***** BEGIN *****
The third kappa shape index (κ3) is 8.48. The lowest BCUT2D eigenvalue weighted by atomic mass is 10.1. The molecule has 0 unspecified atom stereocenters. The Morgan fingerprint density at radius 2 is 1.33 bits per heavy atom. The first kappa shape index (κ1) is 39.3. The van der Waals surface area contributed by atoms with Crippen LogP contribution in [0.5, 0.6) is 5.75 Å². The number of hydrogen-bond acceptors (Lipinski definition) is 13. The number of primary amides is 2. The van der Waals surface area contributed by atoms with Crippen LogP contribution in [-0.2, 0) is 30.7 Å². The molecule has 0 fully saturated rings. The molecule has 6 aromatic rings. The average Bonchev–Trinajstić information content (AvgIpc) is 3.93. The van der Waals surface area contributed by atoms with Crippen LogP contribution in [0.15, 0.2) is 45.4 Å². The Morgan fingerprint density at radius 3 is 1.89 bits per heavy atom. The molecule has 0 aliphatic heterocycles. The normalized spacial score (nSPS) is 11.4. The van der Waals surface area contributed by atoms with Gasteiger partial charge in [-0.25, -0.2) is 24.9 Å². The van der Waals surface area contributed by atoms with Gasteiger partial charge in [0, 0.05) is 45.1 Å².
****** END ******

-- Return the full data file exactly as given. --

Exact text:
The third kappa shape index (κ3) is 8.48. The lowest BCUT2D eigenvalue weighted by atomic mass is 10.1. The molecule has 0 unspecified atom stereocenters. The Morgan fingerprint density at radius 2 is 1.33 bits per heavy atom. The first kappa shape index (κ1) is 39.3. The van der Waals surface area contributed by atoms with Crippen LogP contribution in [0.5, 0.6) is 5.75 Å². The number of hydrogen-bond acceptors (Lipinski definition) is 13. The number of primary amides is 2. The van der Waals surface area contributed by atoms with Crippen LogP contribution in [-0.2, 0) is 30.7 Å². The molecule has 0 fully saturated rings. The molecule has 6 aromatic rings. The average Bonchev–Trinajstić information content (AvgIpc) is 3.93. The van der Waals surface area contributed by atoms with Crippen LogP contribution in [0.15, 0.2) is 45.4 Å². The Morgan fingerprint density at radius 3 is 1.89 bits per heavy atom. The molecule has 0 aliphatic heterocycles. The normalized spacial score (nSPS) is 11.4. The van der Waals surface area contributed by atoms with Gasteiger partial charge in [-0.25, -0.2) is 24.9 Å². The van der Waals surface area contributed by atoms with Gasteiger partial charge in [0, 0.05) is 45.1 Å².